Skogskyrkogården (“The Woodland Cemetery”) is a cemetery founded in 1917. Its design reflects the development of architecture from national romantic style to mature functionalism. Skogskyrkogården came about following an international competition in 1915 for the design of a new cemetery in Enskede. The design of the young architects Gunnar Asplund and Sigurd Lewerentz was selected. Work began in 1917 on land that had been old gravel quarries that were overgrown with pine trees and was completed three years later. The architects' use of the natural landscape created an extraordinary environment of tranquil beauty that had a profound influence on cemetery design throughout the world.
The crematorium, with its remarkable Faith, Hope, and Holy Cross Chapels was Gunnar Asplund's final work of architecture, opened shortly before his passing in 1940. In 1994, Skogskyrkogården was named a UNESCO World Heritage Site. At the Tallum Pavilion, visitors can see an exhibition about the cemetery and the story of its origins and the two architects whose vision created it.References:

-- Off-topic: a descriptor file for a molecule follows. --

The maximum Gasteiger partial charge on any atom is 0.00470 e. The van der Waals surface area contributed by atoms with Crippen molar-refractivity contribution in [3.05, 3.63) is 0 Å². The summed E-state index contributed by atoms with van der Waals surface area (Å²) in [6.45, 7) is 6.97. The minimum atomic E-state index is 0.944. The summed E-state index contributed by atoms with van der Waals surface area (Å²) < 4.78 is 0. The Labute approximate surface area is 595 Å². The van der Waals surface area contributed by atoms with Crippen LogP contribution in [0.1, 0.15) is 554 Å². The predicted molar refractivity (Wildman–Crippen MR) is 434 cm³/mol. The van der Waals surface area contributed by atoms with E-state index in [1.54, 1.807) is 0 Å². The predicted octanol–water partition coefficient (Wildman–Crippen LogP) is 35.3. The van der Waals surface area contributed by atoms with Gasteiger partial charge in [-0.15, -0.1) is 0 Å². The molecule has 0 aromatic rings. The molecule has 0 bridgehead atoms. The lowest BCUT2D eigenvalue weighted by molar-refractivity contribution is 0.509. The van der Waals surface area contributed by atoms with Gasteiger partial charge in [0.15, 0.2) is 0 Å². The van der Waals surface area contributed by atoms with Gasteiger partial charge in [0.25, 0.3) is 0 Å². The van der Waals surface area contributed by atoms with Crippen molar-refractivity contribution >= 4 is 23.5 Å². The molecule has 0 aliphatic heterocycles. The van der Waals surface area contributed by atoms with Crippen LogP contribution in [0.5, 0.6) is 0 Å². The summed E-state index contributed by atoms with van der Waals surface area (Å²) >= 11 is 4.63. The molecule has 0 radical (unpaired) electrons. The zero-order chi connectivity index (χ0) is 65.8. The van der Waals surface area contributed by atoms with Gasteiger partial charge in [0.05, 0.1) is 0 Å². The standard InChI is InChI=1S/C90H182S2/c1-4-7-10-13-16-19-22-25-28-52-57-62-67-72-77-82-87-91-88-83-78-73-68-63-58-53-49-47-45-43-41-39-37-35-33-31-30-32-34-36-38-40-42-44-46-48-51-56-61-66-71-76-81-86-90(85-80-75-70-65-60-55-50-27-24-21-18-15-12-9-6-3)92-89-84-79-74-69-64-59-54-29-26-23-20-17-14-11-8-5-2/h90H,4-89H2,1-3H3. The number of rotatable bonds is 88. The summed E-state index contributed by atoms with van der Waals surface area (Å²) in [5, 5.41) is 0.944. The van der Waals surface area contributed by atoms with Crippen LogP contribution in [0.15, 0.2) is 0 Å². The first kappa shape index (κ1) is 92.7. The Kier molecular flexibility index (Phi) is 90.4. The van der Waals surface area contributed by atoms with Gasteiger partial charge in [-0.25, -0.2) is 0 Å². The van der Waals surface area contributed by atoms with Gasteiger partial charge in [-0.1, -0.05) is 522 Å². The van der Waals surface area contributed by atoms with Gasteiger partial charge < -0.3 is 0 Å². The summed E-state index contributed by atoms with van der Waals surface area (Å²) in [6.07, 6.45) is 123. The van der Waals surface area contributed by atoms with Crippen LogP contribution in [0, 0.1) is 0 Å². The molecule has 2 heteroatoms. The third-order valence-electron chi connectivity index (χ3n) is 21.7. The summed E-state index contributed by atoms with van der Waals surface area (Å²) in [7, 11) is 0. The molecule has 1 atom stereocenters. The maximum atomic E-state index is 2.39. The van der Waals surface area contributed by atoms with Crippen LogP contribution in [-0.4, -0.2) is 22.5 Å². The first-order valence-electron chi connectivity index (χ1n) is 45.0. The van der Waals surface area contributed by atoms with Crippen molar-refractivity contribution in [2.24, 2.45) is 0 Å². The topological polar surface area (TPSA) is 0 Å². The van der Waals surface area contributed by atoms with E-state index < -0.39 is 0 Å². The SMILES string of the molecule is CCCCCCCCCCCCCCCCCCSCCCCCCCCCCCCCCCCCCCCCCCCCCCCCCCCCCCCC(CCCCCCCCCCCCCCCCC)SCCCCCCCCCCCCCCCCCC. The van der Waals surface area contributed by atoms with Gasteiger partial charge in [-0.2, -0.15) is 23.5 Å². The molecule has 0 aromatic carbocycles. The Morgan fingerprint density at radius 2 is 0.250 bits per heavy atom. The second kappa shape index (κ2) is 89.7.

Built around AD 90 to entertain the legionaries stationed at the fort of Caerleon (Isca), the impressive amphitheatre was the Roman equivalent of today’s multiplex cinema. Wooden benches provided seating for up to 6,000 spectators, who would gather to watch bloodthirsty displays featuring gladiatorial combat and exotic wild animals.
Long after the Romans left, the amphitheatre took on a new life in Arthurian legend. Geoffrey of Monmouth, the somewhat imaginative 12th-century scholar, wrote in his History of the Kings of Britain that Arthur was crowned in Caerleon and that the ruined amphitheatre was actually the remains of King Arthur’s Round Table.
Today it is the most complete Roman amphitheatre in Britain.